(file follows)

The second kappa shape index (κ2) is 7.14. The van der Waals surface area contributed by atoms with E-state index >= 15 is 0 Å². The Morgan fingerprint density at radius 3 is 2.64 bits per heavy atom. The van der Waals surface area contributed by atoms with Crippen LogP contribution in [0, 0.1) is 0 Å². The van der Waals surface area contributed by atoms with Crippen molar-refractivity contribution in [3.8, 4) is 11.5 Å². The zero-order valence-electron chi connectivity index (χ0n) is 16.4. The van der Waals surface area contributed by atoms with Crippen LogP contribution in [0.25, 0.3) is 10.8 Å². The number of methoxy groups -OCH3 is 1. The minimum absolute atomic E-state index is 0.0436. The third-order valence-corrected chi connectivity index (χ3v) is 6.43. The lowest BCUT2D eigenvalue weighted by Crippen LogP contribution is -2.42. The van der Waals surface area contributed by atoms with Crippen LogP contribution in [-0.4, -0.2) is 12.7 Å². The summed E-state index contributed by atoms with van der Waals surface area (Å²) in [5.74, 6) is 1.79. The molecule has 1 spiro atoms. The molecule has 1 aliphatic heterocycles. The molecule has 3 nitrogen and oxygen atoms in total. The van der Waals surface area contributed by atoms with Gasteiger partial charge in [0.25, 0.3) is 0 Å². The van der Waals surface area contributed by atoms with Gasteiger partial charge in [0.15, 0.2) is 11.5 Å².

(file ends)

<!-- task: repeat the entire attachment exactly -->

The second kappa shape index (κ2) is 7.14. The van der Waals surface area contributed by atoms with E-state index >= 15 is 0 Å². The Morgan fingerprint density at radius 3 is 2.64 bits per heavy atom. The van der Waals surface area contributed by atoms with Crippen LogP contribution in [0, 0.1) is 0 Å². The van der Waals surface area contributed by atoms with Crippen molar-refractivity contribution in [3.8, 4) is 11.5 Å². The zero-order valence-electron chi connectivity index (χ0n) is 16.4. The van der Waals surface area contributed by atoms with Crippen LogP contribution in [0.25, 0.3) is 10.8 Å². The number of methoxy groups -OCH3 is 1. The minimum absolute atomic E-state index is 0.0436. The third-order valence-corrected chi connectivity index (χ3v) is 6.43. The lowest BCUT2D eigenvalue weighted by Crippen LogP contribution is -2.42. The van der Waals surface area contributed by atoms with Crippen LogP contribution in [-0.4, -0.2) is 12.7 Å². The summed E-state index contributed by atoms with van der Waals surface area (Å²) in [5.74, 6) is 1.79. The molecule has 1 spiro atoms. The molecule has 1 aliphatic heterocycles. The molecule has 3 nitrogen and oxygen atoms in total. The van der Waals surface area contributed by atoms with Gasteiger partial charge in [0.25, 0.3) is 0 Å². The van der Waals surface area contributed by atoms with Gasteiger partial charge in [0.15, 0.2) is 11.5 Å².